There shouldn’t be a problem with open source tech stuff especially software, surely? There are two problems that I see and the first one isn’t really a bugbear for me. There is a lot of dross out there and it takers time to sort through some of the dross to get to the real nuggets. I have been an enthusiastic open source user and follower for over 15 years. In that time I have seen some real dross and stuff that simply does not work. I have seen some stuff that has fallen by the wayside when it shouldn’t have or needn’t have. Mambo springs to the top of my mind here. It got taken over by Joomla and some issues I had after 1.6 sent me looking elsewhere for a CMS. Mambo could have been great! I first got into open source web applications via a CMS called PHPNuke. There have been some absolute gold nuggets here, Pydio, Owncloud, Egroupware, Roundcube, Vtiger, WordPress, SeoPanel, SuiteCRM, TikiWiki, PHPList, OrangeHRM and WordPress the list and the old install logs on my servers could go on for ever. Now we get to the crux of the issue. With all of these wonderful pieces of kit you have to install plugins to extend functionality. Now this where I get annoyed. You see plugins seem to come at three levels.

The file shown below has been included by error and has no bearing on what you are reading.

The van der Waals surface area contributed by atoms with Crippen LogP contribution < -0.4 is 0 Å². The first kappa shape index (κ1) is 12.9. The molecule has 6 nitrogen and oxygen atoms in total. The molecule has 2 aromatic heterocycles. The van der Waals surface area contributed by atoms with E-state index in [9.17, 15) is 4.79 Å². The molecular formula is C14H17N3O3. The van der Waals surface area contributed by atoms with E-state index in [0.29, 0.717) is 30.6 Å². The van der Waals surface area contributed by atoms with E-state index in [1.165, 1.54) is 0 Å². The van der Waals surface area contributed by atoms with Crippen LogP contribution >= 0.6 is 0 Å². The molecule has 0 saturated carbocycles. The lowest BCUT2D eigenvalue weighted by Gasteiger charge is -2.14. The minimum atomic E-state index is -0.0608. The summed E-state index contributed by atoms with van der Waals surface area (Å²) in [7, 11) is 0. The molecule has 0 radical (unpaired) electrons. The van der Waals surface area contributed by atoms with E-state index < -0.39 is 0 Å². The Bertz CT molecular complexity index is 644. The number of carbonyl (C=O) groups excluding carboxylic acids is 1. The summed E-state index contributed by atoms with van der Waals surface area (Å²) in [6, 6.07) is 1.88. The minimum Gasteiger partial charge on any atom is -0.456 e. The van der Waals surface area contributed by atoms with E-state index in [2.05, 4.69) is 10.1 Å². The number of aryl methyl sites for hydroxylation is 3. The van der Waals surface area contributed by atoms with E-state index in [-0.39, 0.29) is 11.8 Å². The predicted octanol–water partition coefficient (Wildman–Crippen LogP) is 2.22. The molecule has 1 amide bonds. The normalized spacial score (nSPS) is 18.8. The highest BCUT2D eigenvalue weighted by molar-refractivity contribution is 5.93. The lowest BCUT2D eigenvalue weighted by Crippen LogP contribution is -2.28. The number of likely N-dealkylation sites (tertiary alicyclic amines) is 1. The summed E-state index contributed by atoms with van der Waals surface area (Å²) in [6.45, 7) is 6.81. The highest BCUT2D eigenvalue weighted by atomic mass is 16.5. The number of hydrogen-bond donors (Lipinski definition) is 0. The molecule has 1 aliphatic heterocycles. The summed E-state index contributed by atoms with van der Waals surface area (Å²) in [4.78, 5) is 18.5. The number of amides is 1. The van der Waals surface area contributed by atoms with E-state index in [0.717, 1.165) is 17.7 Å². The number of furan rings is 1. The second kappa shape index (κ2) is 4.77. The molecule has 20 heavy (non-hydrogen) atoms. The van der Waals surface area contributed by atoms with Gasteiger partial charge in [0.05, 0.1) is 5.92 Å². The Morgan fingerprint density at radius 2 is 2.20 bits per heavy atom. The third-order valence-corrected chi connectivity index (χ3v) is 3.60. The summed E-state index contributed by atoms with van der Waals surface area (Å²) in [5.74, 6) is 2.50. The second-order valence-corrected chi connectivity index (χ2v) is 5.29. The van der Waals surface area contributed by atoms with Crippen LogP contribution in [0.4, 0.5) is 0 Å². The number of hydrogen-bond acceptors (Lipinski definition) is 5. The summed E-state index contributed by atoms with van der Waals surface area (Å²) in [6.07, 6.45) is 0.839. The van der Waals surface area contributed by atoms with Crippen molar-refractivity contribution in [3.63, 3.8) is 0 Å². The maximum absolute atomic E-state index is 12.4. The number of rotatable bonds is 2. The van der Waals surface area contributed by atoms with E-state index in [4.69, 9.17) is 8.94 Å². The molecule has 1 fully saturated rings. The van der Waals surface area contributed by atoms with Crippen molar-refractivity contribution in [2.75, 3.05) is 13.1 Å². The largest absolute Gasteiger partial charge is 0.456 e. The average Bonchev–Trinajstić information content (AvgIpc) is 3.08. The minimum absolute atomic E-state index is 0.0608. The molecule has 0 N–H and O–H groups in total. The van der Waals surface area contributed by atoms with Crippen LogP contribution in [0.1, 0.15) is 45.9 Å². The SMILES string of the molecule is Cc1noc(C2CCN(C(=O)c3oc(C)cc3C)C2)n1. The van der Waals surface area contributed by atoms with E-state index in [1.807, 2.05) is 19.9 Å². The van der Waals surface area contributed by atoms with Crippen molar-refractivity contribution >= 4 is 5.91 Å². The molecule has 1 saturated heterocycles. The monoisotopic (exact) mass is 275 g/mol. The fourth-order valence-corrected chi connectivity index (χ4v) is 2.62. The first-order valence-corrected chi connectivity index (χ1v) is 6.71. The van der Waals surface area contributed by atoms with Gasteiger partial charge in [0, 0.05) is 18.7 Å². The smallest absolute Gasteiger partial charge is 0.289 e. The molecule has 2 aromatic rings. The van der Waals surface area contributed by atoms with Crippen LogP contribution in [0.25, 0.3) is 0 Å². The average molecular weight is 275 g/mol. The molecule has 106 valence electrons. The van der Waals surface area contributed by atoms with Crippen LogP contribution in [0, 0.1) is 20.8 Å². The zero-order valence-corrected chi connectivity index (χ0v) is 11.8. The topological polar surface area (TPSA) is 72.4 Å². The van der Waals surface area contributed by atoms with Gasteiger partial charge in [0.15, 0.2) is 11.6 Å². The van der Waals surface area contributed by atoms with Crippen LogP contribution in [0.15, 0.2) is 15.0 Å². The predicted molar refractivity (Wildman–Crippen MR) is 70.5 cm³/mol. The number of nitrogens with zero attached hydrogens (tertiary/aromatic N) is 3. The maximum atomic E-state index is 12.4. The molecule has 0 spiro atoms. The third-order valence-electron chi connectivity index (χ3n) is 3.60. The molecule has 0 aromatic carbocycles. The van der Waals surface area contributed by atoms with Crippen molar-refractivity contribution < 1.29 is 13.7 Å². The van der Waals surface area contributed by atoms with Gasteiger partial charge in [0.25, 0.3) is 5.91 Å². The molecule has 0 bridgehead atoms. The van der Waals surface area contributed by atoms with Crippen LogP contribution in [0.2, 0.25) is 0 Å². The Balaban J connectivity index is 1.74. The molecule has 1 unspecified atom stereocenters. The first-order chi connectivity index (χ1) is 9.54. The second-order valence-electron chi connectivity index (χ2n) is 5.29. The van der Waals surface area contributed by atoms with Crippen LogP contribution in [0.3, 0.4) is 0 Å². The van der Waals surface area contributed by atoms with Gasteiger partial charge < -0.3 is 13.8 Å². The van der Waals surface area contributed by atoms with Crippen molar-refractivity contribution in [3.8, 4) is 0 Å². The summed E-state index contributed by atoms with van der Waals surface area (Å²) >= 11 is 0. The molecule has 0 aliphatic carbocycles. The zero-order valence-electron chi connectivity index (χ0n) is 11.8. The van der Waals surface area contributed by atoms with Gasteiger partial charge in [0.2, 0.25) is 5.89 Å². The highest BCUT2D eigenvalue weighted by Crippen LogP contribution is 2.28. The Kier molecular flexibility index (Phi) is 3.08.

1. The completely free and completely within the spirit of open source
  2. The fully paid plugin. I hate this the original platform is open source, why can’t a plugin be?
  3. The mix up. A lite version is free but you have to pay the stuff you really want. This irks me open source is developed by volunteers in the first place. Whats even worse is when a lite version installs crap that is a nightmare to get rid of unless you buy the pro version πŸ™ This tactic is taking the mickey in my opinion. Its supposed to be open source and run by volunteers!

So lets be clear its only points. 2 and 3 I take umbrage at. I am grateful to many open source developers who devote their time to creating cracking pieces of software such as the stuff I listed above (OK, I have gone off Owncloud a bit recently.) I just wish certain other developers would enter into the same spirit. It is after all this spirit that creates wonderful software especially web based stuff I enjoy so much.

Developers Wanted

We are always looking for quality developers to work with on a locum/freelance/ad-hoc basis.
Current in demand skills include: Java, SQL Server, VB.Net, Joomla, Drupal, PHP, MySql, and C #.
Please contact us for further information